Bishop Ron Jackson
Getting it Right
by Fr Bill Blomquist
Some of you know my story:
Raised from birth in the Episcopal church, grew up an altar boy, was “that” guy who was called in to serve at 7:00AM for the 1928 service when the pre-scheduled person overslept. Later, I grew convinced that God was not in the church (or any organized religion for that matter), forsook it all, plunged head-first into a disturbing array of beliefs and behaviors which drew away from the God of my youth. Still later, I surrendered to Jesus on a Central Floridian beach at 2:00AM on All Saints Day, evangelized just about everybody I met as a bonafide “Jesus Freak,” and returned the the Episcopal Church some three years later ready to take on that sleeping giant with the Gospel of Jesus Christ.
I’ll never forget the day. I walked into Sr. Andrew’s Chapel, Boca Raton, Florida, on a mission from God.
My mission: To do church right. When it came time to stand and sing, I’d be first off the pew. When it was time to kneel and pray, I’d be there, on the floor if need be, knees bent, hands clasped, and face all scrunched up like I really meant business. I’d memorize the Apostles’ Creed, fast before Communion, and make sure each movement of my liturgical choreography exemplified a certain soundness, appropriateness, and sensibility. And especially now – since I had been born again, with Jesus in my back pocket – liturgy would finally be done the way it was meant to be! It would be done right!
But, on that particular day, there was this one man, up there on the front pew, who was doing it all wrong. I mean everything. He sat during the Processional, lifted hands through the Gloria, and recited the Creed in a robust volume that would have shaken the pipes off the organ and sent them running for Rome. I was horrified. He stood at the Prayers of the People, knelt hallway through the Eucharistic Prayers (only to stand, abruptly, at the Fraction and bow to the altar), and took Communion in a fashion that was way too jovial for my taste. He didn’t even sing the final stanza of the Recessional! Instead, he turned around and greeted those around him.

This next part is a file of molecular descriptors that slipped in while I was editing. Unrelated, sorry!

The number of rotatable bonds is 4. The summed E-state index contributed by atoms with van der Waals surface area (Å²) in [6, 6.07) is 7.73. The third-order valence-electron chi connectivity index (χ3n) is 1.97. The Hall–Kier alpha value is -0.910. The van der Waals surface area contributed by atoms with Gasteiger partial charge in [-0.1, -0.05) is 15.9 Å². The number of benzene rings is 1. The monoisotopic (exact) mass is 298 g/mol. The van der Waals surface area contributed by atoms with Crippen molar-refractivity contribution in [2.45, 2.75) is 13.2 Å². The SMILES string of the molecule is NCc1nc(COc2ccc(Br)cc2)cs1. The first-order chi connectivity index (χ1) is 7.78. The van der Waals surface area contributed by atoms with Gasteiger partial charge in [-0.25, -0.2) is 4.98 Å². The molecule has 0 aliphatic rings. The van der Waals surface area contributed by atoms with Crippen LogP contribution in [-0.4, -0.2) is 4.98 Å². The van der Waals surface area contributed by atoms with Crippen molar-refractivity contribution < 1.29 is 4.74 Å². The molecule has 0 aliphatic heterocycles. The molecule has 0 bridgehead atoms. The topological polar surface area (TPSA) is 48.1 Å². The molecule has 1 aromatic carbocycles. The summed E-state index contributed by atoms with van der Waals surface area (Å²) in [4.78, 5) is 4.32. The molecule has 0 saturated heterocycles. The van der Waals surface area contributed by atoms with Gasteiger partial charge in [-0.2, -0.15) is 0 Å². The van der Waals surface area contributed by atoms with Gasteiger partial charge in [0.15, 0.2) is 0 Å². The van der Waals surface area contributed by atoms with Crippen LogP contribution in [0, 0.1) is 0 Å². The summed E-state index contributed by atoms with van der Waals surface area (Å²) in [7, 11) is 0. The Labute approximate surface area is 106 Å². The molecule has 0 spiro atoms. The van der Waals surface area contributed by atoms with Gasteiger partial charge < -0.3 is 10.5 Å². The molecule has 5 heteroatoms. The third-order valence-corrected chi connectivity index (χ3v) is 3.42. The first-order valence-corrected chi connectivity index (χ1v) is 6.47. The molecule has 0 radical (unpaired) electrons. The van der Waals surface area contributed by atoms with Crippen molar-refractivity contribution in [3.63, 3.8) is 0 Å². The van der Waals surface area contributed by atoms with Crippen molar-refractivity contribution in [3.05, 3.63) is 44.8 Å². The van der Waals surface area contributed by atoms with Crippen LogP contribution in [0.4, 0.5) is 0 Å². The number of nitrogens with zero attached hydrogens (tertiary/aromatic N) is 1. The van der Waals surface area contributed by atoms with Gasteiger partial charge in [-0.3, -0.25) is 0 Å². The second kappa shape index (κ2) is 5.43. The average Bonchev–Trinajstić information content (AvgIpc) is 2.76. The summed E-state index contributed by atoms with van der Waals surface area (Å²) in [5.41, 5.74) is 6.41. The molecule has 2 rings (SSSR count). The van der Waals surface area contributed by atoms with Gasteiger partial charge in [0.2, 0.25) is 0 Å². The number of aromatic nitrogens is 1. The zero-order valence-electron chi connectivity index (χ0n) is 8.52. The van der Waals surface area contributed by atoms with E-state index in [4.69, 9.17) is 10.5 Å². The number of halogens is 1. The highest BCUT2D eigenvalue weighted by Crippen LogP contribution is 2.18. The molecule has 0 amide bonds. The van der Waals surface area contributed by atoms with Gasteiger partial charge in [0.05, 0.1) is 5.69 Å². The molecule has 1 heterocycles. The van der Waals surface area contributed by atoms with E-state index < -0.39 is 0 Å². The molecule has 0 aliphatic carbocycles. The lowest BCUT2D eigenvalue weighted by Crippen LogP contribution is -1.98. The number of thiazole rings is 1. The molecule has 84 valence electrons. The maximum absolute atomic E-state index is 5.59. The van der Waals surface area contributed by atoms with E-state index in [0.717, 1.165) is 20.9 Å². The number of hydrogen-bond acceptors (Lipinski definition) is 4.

I know all this because I was there in the back – staring, glaring, watching his every move. I was like a liturgical paparazzi, utterly consumed with his outright disrespectful approach to liturgy, the Church, and, for that matter, perhaps even to God himself.
By the end of the service I was fuming – so much so that I nearly missed it when the Priest made the unusual announcement. We had a “special guest,” seated there in the front row. Now he’s going to get his, I thought. I leaned back into the pew, clutching my Bible across my chest, glaring vehemently.
The man was introduced as visiting bishop, the Right Reverend Bill Fry, a recognized leader of the renewal movement in the Episcopal church, a real rock star. Everyone in the place applauded and rushed to greet him during coffee hour.
A Bishop? He’s a… a Bishop? How could he be a Bishop? He did everything wrong!
A few months later I was reading 2 Samuel 6:16, where Saul’s daughter, Michal was paparazzing her husband David. He, too, was “doing it all wrong.” He was “going around half-naked, in full view of the slave girls of his servants, as any vulgar fellow would” while dancing before the Ark of the Covenant. But the writer also mentions that Michal was no longer able to bear children. Her baronness, it says, was a result of her harsh judgement against someone who was expressing such authentic worship from his heart.
Needless to say, that was a game-changer for me. In that single, God-given moment, my entire liturgical ethos did a “one-eighty,” (and has remained with me to the day). Far from being merely an attitude adjustment (eyeballing inappropriateness on Sunday mornings), it has led me to look inward, examining my own devotion and my own worship before my own God.
Don’t get me wrong, I still appreciate solid liturgy and ecclesiastical excellence more than anyone else in the room (except for perhaps Fr. Adam) – especially in our Priests and Bishop as they lead us through the Eucharist. And – yeah, to be true – I still notice it when people “don’t get it right” (both clergy and laity). But it doesn’t bug me like it used to. It’s not the all-in-all of
The all-in-all of worship reaches far beyond pomp and circumstance, far beyond the biff and boof’s of the Celebrant who, like me, will never get it right. It’s far beyond whether or not all the “t’s” are crossed and all the “i’s” are dotted. That one man, up in the front pew, knew it. He had it right all along. In the end, getting it right is a matter of the heart.